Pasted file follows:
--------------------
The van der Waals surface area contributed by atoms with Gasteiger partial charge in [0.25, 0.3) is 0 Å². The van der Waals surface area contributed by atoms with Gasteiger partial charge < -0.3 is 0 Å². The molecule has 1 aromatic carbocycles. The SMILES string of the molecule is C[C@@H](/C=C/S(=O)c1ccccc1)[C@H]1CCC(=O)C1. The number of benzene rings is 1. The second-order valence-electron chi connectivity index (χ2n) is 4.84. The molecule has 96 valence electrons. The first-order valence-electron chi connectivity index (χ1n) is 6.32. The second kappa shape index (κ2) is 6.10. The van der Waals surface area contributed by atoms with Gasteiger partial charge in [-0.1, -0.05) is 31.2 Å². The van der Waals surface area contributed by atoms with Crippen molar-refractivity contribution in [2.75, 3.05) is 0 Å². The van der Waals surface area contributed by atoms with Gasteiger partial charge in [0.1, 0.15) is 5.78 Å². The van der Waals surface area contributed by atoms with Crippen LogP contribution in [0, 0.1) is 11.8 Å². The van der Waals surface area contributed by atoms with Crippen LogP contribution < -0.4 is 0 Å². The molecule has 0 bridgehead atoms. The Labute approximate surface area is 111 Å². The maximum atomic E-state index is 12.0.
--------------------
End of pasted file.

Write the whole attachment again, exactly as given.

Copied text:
The van der Waals surface area contributed by atoms with Gasteiger partial charge in [0.25, 0.3) is 0 Å². The van der Waals surface area contributed by atoms with Gasteiger partial charge < -0.3 is 0 Å². The molecule has 1 aromatic carbocycles. The SMILES string of the molecule is C[C@@H](/C=C/S(=O)c1ccccc1)[C@H]1CCC(=O)C1. The number of benzene rings is 1. The second-order valence-electron chi connectivity index (χ2n) is 4.84. The molecule has 96 valence electrons. The first-order valence-electron chi connectivity index (χ1n) is 6.32. The second kappa shape index (κ2) is 6.10. The van der Waals surface area contributed by atoms with Gasteiger partial charge in [-0.1, -0.05) is 31.2 Å². The van der Waals surface area contributed by atoms with Crippen molar-refractivity contribution in [2.75, 3.05) is 0 Å². The van der Waals surface area contributed by atoms with Gasteiger partial charge in [0.1, 0.15) is 5.78 Å². The van der Waals surface area contributed by atoms with Crippen LogP contribution in [0, 0.1) is 11.8 Å². The van der Waals surface area contributed by atoms with Crippen LogP contribution < -0.4 is 0 Å². The molecule has 0 bridgehead atoms. The Labute approximate surface area is 111 Å². The maximum atomic E-state index is 12.0.